A surprising Google Doodle has greeted users of the search engine in the UK. The image celebrates the 1038th birthday of Persian polymath Ibn Sina. For many in the West, this may be the first exposure to the polymath from the Islamic Golden Age. That’s a plus in following one of Google’s goals for dispersing information through their Doodle’s, but it has also spurred a couple of questions.
The most popular is probably who is the man honored in the Doodle? The drawing by Cynthia Yuan Cheng is meant to represent Ibn Sina and his accomplishments. In the West, this accomplished intellectual is often called Avicenna. He was born in 980 AD in a village in modern day Uzbekistan and was a self-taught polymath who first took the initiative to learn mathematics from an Indian grocer.
The scholar had a passion for knowledge and after studying math, he went on to explore astronomy, physics, philosophy (reading Aristotle in his teens), and medicine. While adept at all the fields, Ibn Sina found his calling in the medical profession, which he began practicing at the age of 18. Some have even called him the father of early medicine. (A title he shares with Hippocrates.)
Avicenna (Ibn Sina) I- socialist art. (Night Eulen/ CC BY NC SA 2.0 ) This is a picture taken in the Ibn Sina Museum in Afshana, close to Bukhara in Uzbekistan.
He’s been credited with writing at least 130 books, the most influential being Al Qanun fil-Tibb , ‘The Canon of Medicine.’ This five-volume medical canon was translated to Latin in the 12th century and used as an important text in European medical courses until the 17th century. Avicenna’s was the first known medical encyclopedia to identify tuberculosis, and it provided insight on contagious diseases spreading through water and soil. It also provided a basis for topics such as anatomy, pediatrics, and gynecology.
Drawing of viscera etc., Avicenna, Canon of Medicine. (Wellcome Images/ CC BY 4.0 )
Another of his popular works is Kitāb al-Šifā, ‘The Book of Healing’, sometimes called ‘The Cure’. Despite its title, the healing was not meant to be physical this time; this is a text meant to help cure problems of a spiritual nature. It’s Ibn Sina’s most well-known philosophical work with a smattering of science. Scholars such as 13th century Thomas Aquinas looked to this work for inspiration.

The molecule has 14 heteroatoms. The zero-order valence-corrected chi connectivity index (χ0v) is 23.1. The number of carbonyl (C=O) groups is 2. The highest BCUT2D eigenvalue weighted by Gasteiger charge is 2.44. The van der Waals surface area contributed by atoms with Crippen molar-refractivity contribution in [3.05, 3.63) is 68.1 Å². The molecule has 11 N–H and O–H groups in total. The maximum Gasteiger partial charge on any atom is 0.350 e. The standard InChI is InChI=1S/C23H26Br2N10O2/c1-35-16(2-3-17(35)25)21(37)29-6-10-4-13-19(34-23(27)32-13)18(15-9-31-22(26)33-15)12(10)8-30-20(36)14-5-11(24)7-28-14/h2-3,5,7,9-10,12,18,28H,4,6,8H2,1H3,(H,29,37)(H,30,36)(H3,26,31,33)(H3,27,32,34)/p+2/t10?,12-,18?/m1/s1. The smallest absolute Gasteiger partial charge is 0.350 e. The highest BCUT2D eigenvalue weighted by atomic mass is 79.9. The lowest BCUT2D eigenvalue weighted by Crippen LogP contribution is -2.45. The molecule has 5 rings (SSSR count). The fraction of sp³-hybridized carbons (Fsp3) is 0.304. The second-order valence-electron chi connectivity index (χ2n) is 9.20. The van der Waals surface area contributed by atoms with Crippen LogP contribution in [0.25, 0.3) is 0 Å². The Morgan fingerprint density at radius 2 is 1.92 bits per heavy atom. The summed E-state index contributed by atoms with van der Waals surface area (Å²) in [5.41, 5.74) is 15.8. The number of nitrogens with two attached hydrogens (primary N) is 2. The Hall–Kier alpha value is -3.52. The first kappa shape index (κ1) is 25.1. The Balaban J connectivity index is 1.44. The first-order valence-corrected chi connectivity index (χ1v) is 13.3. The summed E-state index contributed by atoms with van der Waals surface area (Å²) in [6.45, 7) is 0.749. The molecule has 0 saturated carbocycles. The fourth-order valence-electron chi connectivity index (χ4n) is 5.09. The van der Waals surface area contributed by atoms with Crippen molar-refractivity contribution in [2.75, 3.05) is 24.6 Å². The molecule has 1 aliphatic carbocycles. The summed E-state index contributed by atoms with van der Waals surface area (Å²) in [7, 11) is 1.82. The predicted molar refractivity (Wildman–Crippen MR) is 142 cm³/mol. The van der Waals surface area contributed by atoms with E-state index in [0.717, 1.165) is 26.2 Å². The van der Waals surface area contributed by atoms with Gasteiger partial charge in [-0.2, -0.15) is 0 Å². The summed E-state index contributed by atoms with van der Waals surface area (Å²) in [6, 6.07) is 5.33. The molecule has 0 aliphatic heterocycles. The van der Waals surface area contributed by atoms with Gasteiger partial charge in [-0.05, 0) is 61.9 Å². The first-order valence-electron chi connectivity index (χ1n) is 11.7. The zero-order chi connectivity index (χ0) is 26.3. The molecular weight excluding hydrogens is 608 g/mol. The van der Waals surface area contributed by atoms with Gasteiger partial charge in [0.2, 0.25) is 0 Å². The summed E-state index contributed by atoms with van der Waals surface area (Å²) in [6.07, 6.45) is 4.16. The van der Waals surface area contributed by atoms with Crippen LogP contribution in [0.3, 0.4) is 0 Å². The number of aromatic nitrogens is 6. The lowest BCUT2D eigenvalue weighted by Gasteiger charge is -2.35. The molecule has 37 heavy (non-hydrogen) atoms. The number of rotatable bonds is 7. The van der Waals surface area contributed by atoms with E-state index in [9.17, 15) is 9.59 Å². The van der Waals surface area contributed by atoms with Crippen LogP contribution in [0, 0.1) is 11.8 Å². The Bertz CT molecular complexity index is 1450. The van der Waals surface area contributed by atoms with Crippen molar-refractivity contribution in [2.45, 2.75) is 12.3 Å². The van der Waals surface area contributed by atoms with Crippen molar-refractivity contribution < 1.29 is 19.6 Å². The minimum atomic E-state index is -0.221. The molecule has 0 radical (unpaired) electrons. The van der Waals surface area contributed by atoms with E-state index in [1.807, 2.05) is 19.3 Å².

Ibn Sina died in 1037 in Hamadan, Iran at the age of 58. He’s still considered an iconic figure in many places today, Tajikistan has bank notes bearing his image and Azerbaijan and Iran still portray his likeness on monuments today.
Avicenna – Ibn Sina sculpture in a park in Tehran. ( CC BY 2.0 )
As you can see, Ibn Sina does seem to demonstrate, “a life devoted to education and the spirit of learning for the betterment of humankind” as Google writes on their page describing the Ibn Sina Doodle. But how did the Ibn Sina Doodle come to be presented in the UK, north Africa, and the Middle East (except Iran, where Independent points out, Google doesn’t operate its search engine because of US sanctions), but nowhere else?
While it’s somewhat uncertain how Google goes about choosing where to present specific Doodles honoring famous people, some of the designs are unquestionably region specific – such as national holidays. It’s worth noting that not all the Doodles you see while searching Google are the same ones as are seen by everyone else in the world!
An early concept design for the Ibn Sina Google Doodle. ( Google Doodle )
In December 2017, The National looked into why specific Doodles are only available in certain places and they found that, “Doodles can be targeted at single nations, groups of nations or the entire world – and even individuals; sign up to Google and on your birthday you will receive your very own “personalized” Doodle.”
The Google design team has created over 2000 Doodles and “receives hundreds of requests every day” from users around the world for new designs. Google explains that the idea for Doodles came about even before they incorporated the company. They write , “Doodles are the fun, surprising, and sometimes spontaneous changes that are made to the Google logo to celebrate holidays, anniversaries, and the lives of famous artists, pioneers, and scientists.”
And the Ibn Sina Doodle certainly provides both a surprise and well-deserved insight into the life of a historical person who may not always get the credit he deserves.
Ibn Sina (Avicenna). ( Public Domain )
Top Image: The August 7, 2018 Ibn Sina Google Doodle. Source: Google Doodle